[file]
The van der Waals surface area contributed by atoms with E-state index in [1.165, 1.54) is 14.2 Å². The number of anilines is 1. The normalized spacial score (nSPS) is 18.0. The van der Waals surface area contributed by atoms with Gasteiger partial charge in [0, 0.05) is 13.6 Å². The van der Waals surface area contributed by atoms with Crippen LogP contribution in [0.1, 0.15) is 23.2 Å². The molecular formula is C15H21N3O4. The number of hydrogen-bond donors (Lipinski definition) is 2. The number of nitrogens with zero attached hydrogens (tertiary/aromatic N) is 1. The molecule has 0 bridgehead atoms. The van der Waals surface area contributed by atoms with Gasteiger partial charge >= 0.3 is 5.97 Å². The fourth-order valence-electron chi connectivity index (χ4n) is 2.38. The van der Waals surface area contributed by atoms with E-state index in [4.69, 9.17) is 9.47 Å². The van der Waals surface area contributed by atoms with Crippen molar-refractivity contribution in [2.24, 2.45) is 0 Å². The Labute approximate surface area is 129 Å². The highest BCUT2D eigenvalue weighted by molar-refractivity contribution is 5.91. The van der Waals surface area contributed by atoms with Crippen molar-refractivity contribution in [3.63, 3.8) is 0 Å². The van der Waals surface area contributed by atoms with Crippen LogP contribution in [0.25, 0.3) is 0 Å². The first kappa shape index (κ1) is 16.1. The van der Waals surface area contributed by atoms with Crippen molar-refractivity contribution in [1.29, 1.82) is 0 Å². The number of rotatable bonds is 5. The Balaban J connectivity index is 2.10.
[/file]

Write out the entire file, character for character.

The van der Waals surface area contributed by atoms with E-state index in [1.165, 1.54) is 14.2 Å². The number of anilines is 1. The normalized spacial score (nSPS) is 18.0. The van der Waals surface area contributed by atoms with Gasteiger partial charge in [0, 0.05) is 13.6 Å². The van der Waals surface area contributed by atoms with Crippen LogP contribution in [0.1, 0.15) is 23.2 Å². The molecular formula is C15H21N3O4. The number of hydrogen-bond donors (Lipinski definition) is 2. The number of nitrogens with zero attached hydrogens (tertiary/aromatic N) is 1. The molecule has 0 bridgehead atoms. The van der Waals surface area contributed by atoms with Gasteiger partial charge >= 0.3 is 5.97 Å². The fourth-order valence-electron chi connectivity index (χ4n) is 2.38. The van der Waals surface area contributed by atoms with E-state index in [4.69, 9.17) is 9.47 Å². The van der Waals surface area contributed by atoms with Crippen molar-refractivity contribution in [2.24, 2.45) is 0 Å². The Labute approximate surface area is 129 Å². The highest BCUT2D eigenvalue weighted by molar-refractivity contribution is 5.91. The van der Waals surface area contributed by atoms with Crippen molar-refractivity contribution in [3.63, 3.8) is 0 Å². The van der Waals surface area contributed by atoms with Crippen LogP contribution in [0.25, 0.3) is 0 Å². The first kappa shape index (κ1) is 16.1. The van der Waals surface area contributed by atoms with Crippen molar-refractivity contribution in [1.29, 1.82) is 0 Å². The number of rotatable bonds is 5. The Balaban J connectivity index is 2.10.